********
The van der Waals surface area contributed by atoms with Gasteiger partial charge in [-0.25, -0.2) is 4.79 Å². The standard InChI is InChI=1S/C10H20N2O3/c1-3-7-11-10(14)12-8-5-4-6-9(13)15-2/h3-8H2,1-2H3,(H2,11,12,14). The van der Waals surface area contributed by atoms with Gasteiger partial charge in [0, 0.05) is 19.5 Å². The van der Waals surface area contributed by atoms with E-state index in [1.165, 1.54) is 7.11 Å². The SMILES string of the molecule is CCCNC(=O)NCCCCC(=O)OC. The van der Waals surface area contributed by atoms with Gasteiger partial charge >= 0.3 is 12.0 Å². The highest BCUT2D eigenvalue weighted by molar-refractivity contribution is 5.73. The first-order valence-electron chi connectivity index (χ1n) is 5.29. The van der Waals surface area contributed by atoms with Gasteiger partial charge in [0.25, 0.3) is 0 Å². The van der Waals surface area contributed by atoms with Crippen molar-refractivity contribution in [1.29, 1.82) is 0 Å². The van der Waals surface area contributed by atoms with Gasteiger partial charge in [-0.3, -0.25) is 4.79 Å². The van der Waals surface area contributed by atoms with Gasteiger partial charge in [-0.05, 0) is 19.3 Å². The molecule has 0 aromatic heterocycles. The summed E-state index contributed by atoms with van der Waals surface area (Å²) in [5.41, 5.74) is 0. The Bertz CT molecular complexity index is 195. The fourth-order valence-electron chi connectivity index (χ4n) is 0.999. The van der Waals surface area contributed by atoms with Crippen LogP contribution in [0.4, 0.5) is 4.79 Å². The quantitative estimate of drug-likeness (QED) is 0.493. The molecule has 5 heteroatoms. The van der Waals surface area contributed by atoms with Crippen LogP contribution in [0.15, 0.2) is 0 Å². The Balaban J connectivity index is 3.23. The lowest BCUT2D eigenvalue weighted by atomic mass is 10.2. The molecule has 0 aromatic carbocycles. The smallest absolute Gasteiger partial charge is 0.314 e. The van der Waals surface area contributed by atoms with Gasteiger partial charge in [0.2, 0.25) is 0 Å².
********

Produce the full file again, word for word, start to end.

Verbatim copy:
The van der Waals surface area contributed by atoms with Gasteiger partial charge in [-0.25, -0.2) is 4.79 Å². The standard InChI is InChI=1S/C10H20N2O3/c1-3-7-11-10(14)12-8-5-4-6-9(13)15-2/h3-8H2,1-2H3,(H2,11,12,14). The van der Waals surface area contributed by atoms with Gasteiger partial charge in [0, 0.05) is 19.5 Å². The van der Waals surface area contributed by atoms with E-state index in [1.165, 1.54) is 7.11 Å². The SMILES string of the molecule is CCCNC(=O)NCCCCC(=O)OC. The van der Waals surface area contributed by atoms with Gasteiger partial charge >= 0.3 is 12.0 Å². The highest BCUT2D eigenvalue weighted by molar-refractivity contribution is 5.73. The first-order valence-electron chi connectivity index (χ1n) is 5.29. The van der Waals surface area contributed by atoms with Gasteiger partial charge in [0.25, 0.3) is 0 Å². The van der Waals surface area contributed by atoms with Crippen molar-refractivity contribution in [1.29, 1.82) is 0 Å². The van der Waals surface area contributed by atoms with Gasteiger partial charge in [-0.3, -0.25) is 4.79 Å². The van der Waals surface area contributed by atoms with Gasteiger partial charge in [-0.05, 0) is 19.3 Å². The molecule has 0 aromatic heterocycles. The summed E-state index contributed by atoms with van der Waals surface area (Å²) in [5.41, 5.74) is 0. The Bertz CT molecular complexity index is 195. The fourth-order valence-electron chi connectivity index (χ4n) is 0.999. The van der Waals surface area contributed by atoms with Crippen LogP contribution in [0.4, 0.5) is 4.79 Å². The quantitative estimate of drug-likeness (QED) is 0.493. The molecule has 5 heteroatoms. The van der Waals surface area contributed by atoms with Crippen LogP contribution in [0.15, 0.2) is 0 Å². The Balaban J connectivity index is 3.23. The lowest BCUT2D eigenvalue weighted by atomic mass is 10.2. The molecule has 0 aromatic carbocycles. The smallest absolute Gasteiger partial charge is 0.314 e. The van der Waals surface area contributed by atoms with Gasteiger partial charge in [0.2, 0.25) is 0 Å².